New discovery can help understand causes of skin cancer, eczema
Researchers at the Stanford University School of Medicine have identified a molecule that regulates the differentiation of all epidermal cells.
The surface of your skin, called the epidermis, is a complex mixture of many different cell types – each with a very specific job. The production, or differentiation, of such a sophisticated tissue requires an immense amount of coordination at the cellular level, and glitches in the process can have disastrous consequences.
Now, the Stanford researchers have identified a master regulator of this differentiation process.
“Disorders of epidermal differentiation, from skin cancer to eczema, will affect roughly one-half of Americans at some point in their lifetimes. Understanding how this differentiation occurs has enormous implications, not just for the treatment of disease, but also for studies of tissue regeneration and even stem cell science,” said Paul Khavari, who is the Carl J. Herzog Professor and chair of the Department of Dermatology.
Khavari and his colleagues have found that, like a traffic cop motioning cars to specific parking spaces in a large, busy lot, a newly identified molecule called TINCR is required to direct precursor cells down pathways toward particular developmental fates. It does so by binding to and stabilizing differentiation-specific genetic messages called messenger RNAs.
Blocking TINCR activity, the researchers found, stopped the differentiation of all epidermal cells.
“This is an entirely unique mechanism, which sheds light on a previously invisible portion of the regulation of this process,” said Khavari, who is also a member of the Stanford Cancer Institute and chief of the dermatology service at the Veterans Affairs Palo Alto Health Care System.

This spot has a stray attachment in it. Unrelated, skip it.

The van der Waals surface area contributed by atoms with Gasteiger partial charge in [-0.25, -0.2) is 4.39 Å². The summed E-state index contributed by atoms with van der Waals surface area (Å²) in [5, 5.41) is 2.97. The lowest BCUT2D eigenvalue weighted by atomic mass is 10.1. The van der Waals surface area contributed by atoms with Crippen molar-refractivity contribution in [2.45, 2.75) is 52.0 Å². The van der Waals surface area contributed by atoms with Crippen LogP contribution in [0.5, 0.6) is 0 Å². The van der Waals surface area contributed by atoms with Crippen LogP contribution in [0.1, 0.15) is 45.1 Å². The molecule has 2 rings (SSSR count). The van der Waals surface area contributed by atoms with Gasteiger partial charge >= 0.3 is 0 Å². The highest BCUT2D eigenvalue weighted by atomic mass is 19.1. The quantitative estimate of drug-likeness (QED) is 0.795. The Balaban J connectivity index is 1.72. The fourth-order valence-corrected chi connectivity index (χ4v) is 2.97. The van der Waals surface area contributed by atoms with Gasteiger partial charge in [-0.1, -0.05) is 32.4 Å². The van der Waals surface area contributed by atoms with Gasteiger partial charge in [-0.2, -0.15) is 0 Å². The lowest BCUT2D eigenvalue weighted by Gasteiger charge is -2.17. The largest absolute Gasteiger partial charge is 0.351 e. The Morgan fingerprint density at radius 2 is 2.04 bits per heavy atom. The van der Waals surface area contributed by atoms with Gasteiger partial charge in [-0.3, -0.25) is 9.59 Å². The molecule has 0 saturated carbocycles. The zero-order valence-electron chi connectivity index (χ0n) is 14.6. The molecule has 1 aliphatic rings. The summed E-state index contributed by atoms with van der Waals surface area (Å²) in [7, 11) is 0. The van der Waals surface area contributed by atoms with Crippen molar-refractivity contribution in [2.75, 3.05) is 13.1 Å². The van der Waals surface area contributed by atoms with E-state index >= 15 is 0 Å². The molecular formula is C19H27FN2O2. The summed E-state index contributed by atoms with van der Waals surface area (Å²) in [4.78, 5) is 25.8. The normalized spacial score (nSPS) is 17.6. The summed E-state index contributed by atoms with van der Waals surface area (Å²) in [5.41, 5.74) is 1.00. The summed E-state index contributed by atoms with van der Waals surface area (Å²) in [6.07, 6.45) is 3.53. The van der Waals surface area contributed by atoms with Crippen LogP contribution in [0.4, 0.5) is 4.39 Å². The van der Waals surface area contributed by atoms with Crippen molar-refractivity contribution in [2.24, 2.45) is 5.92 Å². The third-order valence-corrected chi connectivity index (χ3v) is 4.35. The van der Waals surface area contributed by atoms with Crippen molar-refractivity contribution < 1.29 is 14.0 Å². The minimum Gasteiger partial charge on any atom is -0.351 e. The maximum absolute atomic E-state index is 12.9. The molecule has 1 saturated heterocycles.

Former Stanford postdoctoral scholar Markus Kretz, PhD, is the first author. Kretz is now an assistant professor of biology at the University of Regensburg in Germany.
Surprisingly, this coordinator extraordinaire is not a protein. (Proteins have traditionally been thought to be the primary movers and shakers in a cell, although that view is now changing somewhat.) Instead, it belongs to a relatively new, and increasingly influential, class of regulatory molecules called long, non-coding RNAs, or lncRNAs. These molecules are so named because they do not carry instructions to make proteins. They are also longer than other regulatory RNAs known as microRNAs.
But even among lncRNAs, TINCR, and its role in epidermal differentiation, is unique.
“This work revealed a new role for regulatory RNAs in gene activation – by stabilizing select messenger RNA transcripts. This finding highlights the ability of regulatory RNAs to fine-tune gene expression,” said co-author Howard Chang, MD, PhD, professor of dermatology.
The researchers identified the molecule by looking for RNAs that are more highly expressed in differentiating epidermal cells called keratinocytes than in progenitor cells.
They found that levels of TINCR (short for “terminal differentiation-induced non-coding RNA”) expression were 150 times greater in the keratinocytes.
In addition to identifying a unique role for a new lncRNA in epidermal differentiation, Khavari and Chang said they are excited to have developed new tools to understand how these regulatory RNAs function in the cells.
The findings has been published online Dec. 2 in Nature.